My Lords, we aim to confirm bovine TB on a herd basis through identification of visible lesions at post-mortem examination and/or laboratory culture of Mycobacterium bovis. The number of individual cattle with visible lesions at slaughter is therefore not available. Provisional data run from the State Veterinary Service database show that there were 857 new confirmed TB herd incidents between
My Lords, I am grateful to the Minister for that reply. Does he agree that it is ridiculous that taxpayers should pay millions of pounds for cattle to be slaughtered when TB is obviously not being controlled? Is it not time that Her Majesty's Government grasped the nettle and allowed farmers to cull—not eradicate—badgers so that healthy badgers can live in healthy setts rather than distribute the TB bacterium? I understand that badgers excrete the bacterium with their urine and faeces and that one millilitre of infected urine is enough to kill a cow.
My Lords, the noble Countess and the House will be aware that badger culling trials are still continuing. While the pressure on farmers is recognised, it is by no means established that a culling strategy will control the spread of TB. Indeed, much of the spread of TB is clearly due to cattle movements rather than to movements of badgers. The trials are due to end in 2006. In the mean time, it would be irresponsible to lift the restrictions on badger culling as that would distort the outcome of those trials.
My Lords, is the Minister aware how ridiculous he and everyone else sound when such trials go on and on? Surely, a conclusion must have been reached by now. Arising out of the Question posed by my noble friend—she is my noble friend wherever she sits—has the Ministry put the herd disposition into counties? Is there a preponderance of herd infection in the south-west that would tally with the badger preponderance in that area as well?
My Lords, the noble Baroness is correct. The preponderance of TB cases has occurred in the south-west and to a limited extent in south Wales. It is also true that the spread of TB has been much wider than that. It has moved distances that mean that it is unlikely to have been conveyed by the badger population. While we await the results of the trials on the various forms of badger culling, it is also true that much of the spread has been due to causes other than badgers. As a result of the trials, which will end in 2006, we shall need to work out how best to control the badger population.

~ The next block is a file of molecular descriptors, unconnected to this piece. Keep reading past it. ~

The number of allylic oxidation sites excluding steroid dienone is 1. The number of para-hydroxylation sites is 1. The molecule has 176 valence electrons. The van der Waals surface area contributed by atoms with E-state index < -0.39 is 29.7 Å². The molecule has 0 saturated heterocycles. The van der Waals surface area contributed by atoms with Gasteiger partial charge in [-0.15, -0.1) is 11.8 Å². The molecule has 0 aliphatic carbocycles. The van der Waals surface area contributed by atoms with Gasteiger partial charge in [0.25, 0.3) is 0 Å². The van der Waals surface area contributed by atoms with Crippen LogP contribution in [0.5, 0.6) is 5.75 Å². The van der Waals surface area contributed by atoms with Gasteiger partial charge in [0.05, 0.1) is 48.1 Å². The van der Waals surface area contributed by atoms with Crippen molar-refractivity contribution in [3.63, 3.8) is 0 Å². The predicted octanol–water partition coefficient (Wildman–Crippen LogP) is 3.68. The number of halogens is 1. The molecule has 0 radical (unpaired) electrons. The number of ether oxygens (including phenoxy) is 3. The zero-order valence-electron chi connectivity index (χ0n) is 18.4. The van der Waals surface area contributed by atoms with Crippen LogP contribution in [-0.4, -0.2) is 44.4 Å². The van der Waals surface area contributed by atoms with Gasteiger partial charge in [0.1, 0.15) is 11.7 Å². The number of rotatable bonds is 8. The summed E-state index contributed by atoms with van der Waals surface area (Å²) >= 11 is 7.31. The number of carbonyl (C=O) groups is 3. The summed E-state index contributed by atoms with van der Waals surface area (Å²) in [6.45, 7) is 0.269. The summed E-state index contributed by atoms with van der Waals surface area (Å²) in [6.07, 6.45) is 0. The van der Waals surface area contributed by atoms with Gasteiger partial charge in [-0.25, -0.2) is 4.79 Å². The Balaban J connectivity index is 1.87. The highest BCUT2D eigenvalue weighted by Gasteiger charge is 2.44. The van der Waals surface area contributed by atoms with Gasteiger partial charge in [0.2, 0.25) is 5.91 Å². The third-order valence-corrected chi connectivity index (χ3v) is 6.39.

My Lords, will the Minister tell the House whether he has had meetings in the past 12 months with the British Veterinary Association and the Royal College of Veterinary Surgeons about their views on TB and badgers and the connection with bovine TB in cattle? He has made an assertion about cattle movements. Does he have any factual, objective information, comparing the British Veterinary Association information with figures for cattle movements?
My Lords, I have not discussed the matter with the British Veterinary Association, but my colleague, Ben Bradshaw, who deals with such matters, has, as had his predecessor, Elliot Morley. Clearly, there is a potential transmission—an actual transmission—from badgers to the cattle population. No one denies that. The issue is how far that has caused the spread of TB and, if one culled the badgers in one way or another, whether one would be able to prevent the spread and not simply allow more unhealthy badgers to move into the area.
My Lords, can the Minister explain the ethical distinction between slaughtering cattle that suffer from or have been exposed to tuberculosis and slaughtering badgers that suffer from or have been exposed to tuberculosis? The Government appear to be remarkably complacent about the first situation but very wary about becoming involved in the second.
My Lords, it is not a matter of ethical distinction, but what is most effective. Clearly, if a herd has been infected by TB, it is necessary, in effect, to cull that herd. If a farmer sees a badger, he has no way of distinguishing whether that badger is suffering from TB or not. At the moment, subject to the outcome of the tests, badgers are a protected species as is the case with other wildlife. The issue is not the ethics or the classification, but the effectiveness of the control.
My Lords, I am grateful to the noble Baroness for putting a slightly different view from other noble Lords. Clearly, there is an issue about the protection of badgers as well as the protection of cattle. One has to work on evidence to see where the balance arises. That is why we await the completion of the trials.
My Lords, in reply to an earlier Question, the noble Lord, Lord Warner, suggested that there may be a link between tuberculosis and AIDS in human beings. Have the Government continued to follow up the research on the link between cattle AIDS and cattle tuberculosis?
My Lords, historically there was a link between cattle disease and human tuberculosis, but there have been very few cases in recent decades of such a transfer. Clearly, there is continuing research on bovine TB, TB in badgers and TB in humans. The ultimate aim of that is to produce an effective vaccine for cattle and for badgers.
My Lords, as I am sure the noble Lord is aware, there is a substantial programme of research into bovine TB, including the provision of a vaccine and a means of delivery of that vaccine for cattle and badgers. We are still some way off the effective deployment of such a vaccine.